LSM: Before the "CANASTA" premiere at Vladimir, you gave a moving opening speech about how treasurable it was to be part of a community of skateboard lifers (with most everybody in attendance having been an enthusiast for over twenty years). Before coming to Vladimir, had you experienced such a feeling before? How did it feel to get to expose your "CANASTA" part, Costa Rica spots and your way of interpreting them to the eyes of people from all over the world? Could you foresee such cultural exchange might happen back when you were still in the process of filming for the video?
MC: I mean, I've had plenty of kinds of experiences with people involved in skateboarding, but I can truly say the people I met at Vladimir were legit - they made me feel part of the history of skateboarding and we bounded like brothers. Being anchored in such a scene felt so epic to me. Thanks for keeping skating what it essentially is, and doing real core skateboard things.
About showing "CANASTA" at the festival; at the beginning I was scared, seeing as it was scheduled for after Zach Chamberlin's videos (Push Periodical's "Partial World Tour II" and Northern Co.'s "SF to Japan") - I was nervously anticipating to be in the big leagues, but at the end of the video everyone was excited and cheered us up Saco and I; we got some good feedback, then the next days felt comfortable! I felt appreciated as a person, and like I had just scored a perfect 100 at my final degree, so I have to give thanks again - skateboarding makes me feel part of a community of sensitive, smart and creative people more than everything I've ever known.

Ph.: Miguel Castro
Not once during the filming process did I ever think about what people might think about "CANASTA" - we were so focused on the last touches, hyping each other up, "trying to make history" - we'd always say that and call Francisco Saco "Fran Sax from History Channel" [laughs].
LSM: Finally, what were some of the biggest realizations or lessons you got from that skateboarding experience in Croatia, during and around a unique event such as Vladimir? Do you plan on coming back all the way from Costa Rica to Europe for a next edition?
Saco: I guess for me it was really reassuring to see that openness, that acceptance of skateboarding pretty much everywhere we went. I remember bombing hills mid-street in Split and not one single car honking at us. Everyone was content to just let us be. We didn't even really get kicked out of spots. In comparison to Costa Rica, where street skating has become much more of a hassle due to how strict and stringent the country has become over the past few years, it was a total breath of fresh air.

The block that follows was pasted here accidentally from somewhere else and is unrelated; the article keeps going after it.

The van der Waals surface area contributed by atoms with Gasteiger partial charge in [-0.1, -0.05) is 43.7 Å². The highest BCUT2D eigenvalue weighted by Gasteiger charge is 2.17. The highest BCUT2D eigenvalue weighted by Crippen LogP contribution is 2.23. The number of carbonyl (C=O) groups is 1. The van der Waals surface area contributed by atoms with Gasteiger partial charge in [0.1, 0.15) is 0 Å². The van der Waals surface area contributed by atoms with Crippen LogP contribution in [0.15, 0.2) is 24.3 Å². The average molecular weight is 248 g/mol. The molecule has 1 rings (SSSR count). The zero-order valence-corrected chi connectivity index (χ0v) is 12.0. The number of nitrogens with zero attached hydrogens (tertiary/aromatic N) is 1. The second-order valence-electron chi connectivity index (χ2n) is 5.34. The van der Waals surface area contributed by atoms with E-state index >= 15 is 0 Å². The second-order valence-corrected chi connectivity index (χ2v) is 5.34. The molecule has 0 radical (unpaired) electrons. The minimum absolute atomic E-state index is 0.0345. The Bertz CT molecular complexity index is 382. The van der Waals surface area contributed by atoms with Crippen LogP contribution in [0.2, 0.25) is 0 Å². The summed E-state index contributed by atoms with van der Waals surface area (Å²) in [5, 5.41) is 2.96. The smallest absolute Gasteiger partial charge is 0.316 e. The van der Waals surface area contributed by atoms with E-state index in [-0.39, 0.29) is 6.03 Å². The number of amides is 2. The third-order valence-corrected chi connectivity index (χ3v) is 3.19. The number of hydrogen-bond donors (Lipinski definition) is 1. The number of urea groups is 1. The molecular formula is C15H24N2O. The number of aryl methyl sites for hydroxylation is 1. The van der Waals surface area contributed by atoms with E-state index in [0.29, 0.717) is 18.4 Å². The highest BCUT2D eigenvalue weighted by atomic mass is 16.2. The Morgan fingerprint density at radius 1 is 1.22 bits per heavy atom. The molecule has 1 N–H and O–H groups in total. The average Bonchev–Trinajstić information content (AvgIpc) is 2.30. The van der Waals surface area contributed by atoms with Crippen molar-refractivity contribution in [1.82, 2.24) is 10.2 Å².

Skateboarding in Split, Croatia with Dino Coce.
As far as Vladimir, it was quite the inspiring event and both MC and I have tried to bring back that spirit and enthusiasm we found there and somehow inject it into the scene here in Costa Rica. Whether it's to try and organize our own festival or keep documenting the scene, we somehow want to try and unify the scene here more, which is what to me was the great triumph of Vladimir, how it not only united a local scene but really brought together a global community of like-minded skateboarding enthusiasts and creators, to celebrate those positive aspects and qualities the are innate to skateboarding. And I think we can all use something like that in our lives, especially at this particular moment in time the world finds itself in.
As far as returning next year, we'll have to wait and see. It was quite the odyssey to get to Pula; around twenty hours, two flights and one bus trip to be exact.
A note regarding the soundtrack of "MOONLIGHT": I knew from early on that I was going to want to use Balkan music for the clip. Several years ago, a friend had recommended Disciplina Kičme to me, likening them to Lighting Bolt (seminal US noise rock band and one of my favorite music acts). So I knew for a while I wanted to use something by them. I then ended up finding a compilation of old Yugoslavian new wave and from there I found the intro song, which totally fit. And of course, since it was two Latin Americans travelling through the East, I wanted to throw a nod in to Latin music, courtesy of Charly Garcia (legendary Argentinian singer/songwriter). In fact, like a lot of the music in "CANASTA", I had heard the Charly Garcia tune at a club here in San José. To a certain degree, partying and going out definitely informed and influenced the music and aesthetic qualities of "CANASTA", as well some of my other video work, despite the many pitfalls of that lifestyle that have become so heavily documented in skate media as of late. Everything in moderation my friends!